Movie Review: Conviction
After steady television work and three forgettable romantic features, actor-turned-director Tony Goldwyn has taken a giant leap forward. Basd on the real-life story of Betty Anne Waters, via a script by Pamela Gray—who also wrote his debut—Conviction premiered at the Toronto International Film Festival with some Oscar buzz behind it. The plotline concerns a woman’s drive to free her brother, serving a life sentence for murder. To do it, she puts herself through law school in order to become his attorney. The lead performances by Sam Rockwell and Hilary Swank, along with the steady hand of Goldwyn, steer the story away from made-for-TV conventions.
The Waters family would never have been considered upstanding citizens in their small town. Kenny (played by Rockwell) has had occasional run-ins with the law, and is brought in as a suspect. His arresting officer, Melissa Leo’s Nancy Taylor, has a chip on her shoulder, and refuses to look beyond the fact that Kenny presents the best shot at solving the case. With unexpected perjury and pre-DNA-test-era forensic work, Rockwell's character doesn't stand a chance.
Swank as Kenny's sister Betty Anne, refuses to believe her affectionate, if misguided, brother could commit such a crime. The relationship between Swank and Rockwell is the strongest aspect of the film. Told in part through flashbacks, the film begins with Betty Anne visiting Kenny, already tattooed and gray. Throughout the film, we learn of their shared childhood, which includes paternal negligence and foster care. Once Kenny is jailed, Betty Anne dedicates two decades of her life in pursuit of his freedom.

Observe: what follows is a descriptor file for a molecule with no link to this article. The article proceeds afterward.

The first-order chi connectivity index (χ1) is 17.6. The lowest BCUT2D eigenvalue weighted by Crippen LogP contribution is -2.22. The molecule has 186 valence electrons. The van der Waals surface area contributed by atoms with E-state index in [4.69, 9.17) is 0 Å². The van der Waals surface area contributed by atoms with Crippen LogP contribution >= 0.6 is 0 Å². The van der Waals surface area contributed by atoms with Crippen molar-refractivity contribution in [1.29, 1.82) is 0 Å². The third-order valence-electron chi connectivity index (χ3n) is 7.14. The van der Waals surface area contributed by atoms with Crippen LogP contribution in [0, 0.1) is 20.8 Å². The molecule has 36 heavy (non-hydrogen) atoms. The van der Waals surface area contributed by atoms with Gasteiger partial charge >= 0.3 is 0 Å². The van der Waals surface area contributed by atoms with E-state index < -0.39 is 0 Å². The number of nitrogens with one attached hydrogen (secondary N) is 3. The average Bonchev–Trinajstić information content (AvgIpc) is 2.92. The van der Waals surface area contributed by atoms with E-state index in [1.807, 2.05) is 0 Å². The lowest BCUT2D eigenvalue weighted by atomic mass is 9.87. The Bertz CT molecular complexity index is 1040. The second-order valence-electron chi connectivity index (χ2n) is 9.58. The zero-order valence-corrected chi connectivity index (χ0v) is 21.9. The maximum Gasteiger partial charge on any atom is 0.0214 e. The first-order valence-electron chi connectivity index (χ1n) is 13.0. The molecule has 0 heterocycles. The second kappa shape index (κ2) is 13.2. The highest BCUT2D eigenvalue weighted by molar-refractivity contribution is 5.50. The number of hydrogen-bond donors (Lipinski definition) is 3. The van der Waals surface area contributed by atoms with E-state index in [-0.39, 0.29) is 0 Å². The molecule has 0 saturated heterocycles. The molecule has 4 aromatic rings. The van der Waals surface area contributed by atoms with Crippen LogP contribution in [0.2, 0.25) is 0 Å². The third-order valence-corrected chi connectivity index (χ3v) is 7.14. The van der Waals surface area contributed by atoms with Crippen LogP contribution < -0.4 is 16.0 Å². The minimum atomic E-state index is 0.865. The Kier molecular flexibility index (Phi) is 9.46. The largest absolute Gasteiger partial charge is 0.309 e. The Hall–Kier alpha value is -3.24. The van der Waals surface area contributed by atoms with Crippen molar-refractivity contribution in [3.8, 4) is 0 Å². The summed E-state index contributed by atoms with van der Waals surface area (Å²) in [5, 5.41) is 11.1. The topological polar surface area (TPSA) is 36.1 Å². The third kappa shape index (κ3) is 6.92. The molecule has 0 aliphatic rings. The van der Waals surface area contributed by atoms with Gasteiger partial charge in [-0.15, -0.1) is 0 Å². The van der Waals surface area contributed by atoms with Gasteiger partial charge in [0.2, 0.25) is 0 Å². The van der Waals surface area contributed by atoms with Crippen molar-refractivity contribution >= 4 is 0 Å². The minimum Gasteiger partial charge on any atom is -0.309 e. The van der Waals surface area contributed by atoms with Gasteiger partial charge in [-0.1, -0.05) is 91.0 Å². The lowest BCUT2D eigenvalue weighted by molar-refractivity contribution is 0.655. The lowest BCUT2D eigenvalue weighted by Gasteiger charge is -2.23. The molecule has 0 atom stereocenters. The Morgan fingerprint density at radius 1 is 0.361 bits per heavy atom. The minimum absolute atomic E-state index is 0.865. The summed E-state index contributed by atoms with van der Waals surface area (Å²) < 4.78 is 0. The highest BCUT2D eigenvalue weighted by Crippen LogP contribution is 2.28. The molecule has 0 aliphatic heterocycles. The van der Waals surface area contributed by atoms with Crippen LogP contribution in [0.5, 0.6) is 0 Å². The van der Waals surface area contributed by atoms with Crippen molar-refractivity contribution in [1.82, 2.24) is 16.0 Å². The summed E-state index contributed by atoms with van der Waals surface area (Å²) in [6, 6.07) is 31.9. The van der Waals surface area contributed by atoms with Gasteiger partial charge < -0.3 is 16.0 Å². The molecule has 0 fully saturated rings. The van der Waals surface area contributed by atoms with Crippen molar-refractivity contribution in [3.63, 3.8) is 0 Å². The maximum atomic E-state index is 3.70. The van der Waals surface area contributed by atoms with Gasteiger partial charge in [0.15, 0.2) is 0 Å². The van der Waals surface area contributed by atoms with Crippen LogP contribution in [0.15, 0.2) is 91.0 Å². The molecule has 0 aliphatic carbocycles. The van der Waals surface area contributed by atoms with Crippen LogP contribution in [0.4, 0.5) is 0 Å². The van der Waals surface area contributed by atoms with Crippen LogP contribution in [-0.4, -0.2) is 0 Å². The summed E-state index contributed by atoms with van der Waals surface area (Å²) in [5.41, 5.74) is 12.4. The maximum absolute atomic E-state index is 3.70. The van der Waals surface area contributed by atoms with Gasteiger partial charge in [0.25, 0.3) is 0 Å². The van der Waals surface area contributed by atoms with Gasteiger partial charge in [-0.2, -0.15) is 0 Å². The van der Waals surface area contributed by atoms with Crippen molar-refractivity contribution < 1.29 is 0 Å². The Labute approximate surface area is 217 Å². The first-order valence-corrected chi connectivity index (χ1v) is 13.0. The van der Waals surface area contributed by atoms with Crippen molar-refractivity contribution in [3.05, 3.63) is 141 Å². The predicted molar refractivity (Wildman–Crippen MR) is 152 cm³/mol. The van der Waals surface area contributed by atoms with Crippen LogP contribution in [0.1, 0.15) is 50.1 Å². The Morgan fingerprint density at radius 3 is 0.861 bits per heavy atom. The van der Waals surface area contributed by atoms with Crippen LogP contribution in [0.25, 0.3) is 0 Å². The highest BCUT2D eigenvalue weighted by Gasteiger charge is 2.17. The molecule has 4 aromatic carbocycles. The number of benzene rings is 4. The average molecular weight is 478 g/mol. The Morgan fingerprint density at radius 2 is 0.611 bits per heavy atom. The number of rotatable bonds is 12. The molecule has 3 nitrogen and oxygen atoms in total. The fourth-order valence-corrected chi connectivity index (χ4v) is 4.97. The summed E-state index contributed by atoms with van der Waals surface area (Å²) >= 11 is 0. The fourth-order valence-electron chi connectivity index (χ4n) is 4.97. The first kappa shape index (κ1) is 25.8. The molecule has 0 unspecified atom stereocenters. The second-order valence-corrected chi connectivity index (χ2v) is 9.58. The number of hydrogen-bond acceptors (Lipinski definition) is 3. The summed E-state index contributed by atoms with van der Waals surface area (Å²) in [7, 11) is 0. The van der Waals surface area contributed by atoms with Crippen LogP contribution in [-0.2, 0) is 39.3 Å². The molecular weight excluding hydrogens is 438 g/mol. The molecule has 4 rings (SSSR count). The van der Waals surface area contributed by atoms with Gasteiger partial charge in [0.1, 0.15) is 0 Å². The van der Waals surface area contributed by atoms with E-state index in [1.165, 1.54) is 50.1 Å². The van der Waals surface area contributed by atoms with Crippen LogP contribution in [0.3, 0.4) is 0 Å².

Goldwyn should be credited for staying away from the clichés into which a story like Conviction could easily have fallen. Swank is great as Waters, forcefully embodying both her frustration and her determination. And Rockwell’s successful portrayal is crucial to the audience believing he is innocent and wanting him to see him set free.
Finally, Juliette Lewis, in a very small but powerful role as an ex-girlfriend of Rockwell, helps to set the tone of the town's overall makeup. The film may be a tad too long; towards the end, it drags the audience back for another thirty minutes of legalities. But this viewer remained invested throughout the film, riding the ups and downs of an enthralling story.
 Hilary Swank and Sam Rockwell in CONVICTION; Photo by Ron Batzdorff
 L-R: Sam Rockwell and Melissa Leo in CONVICTION; Photo by Ron Batzdorff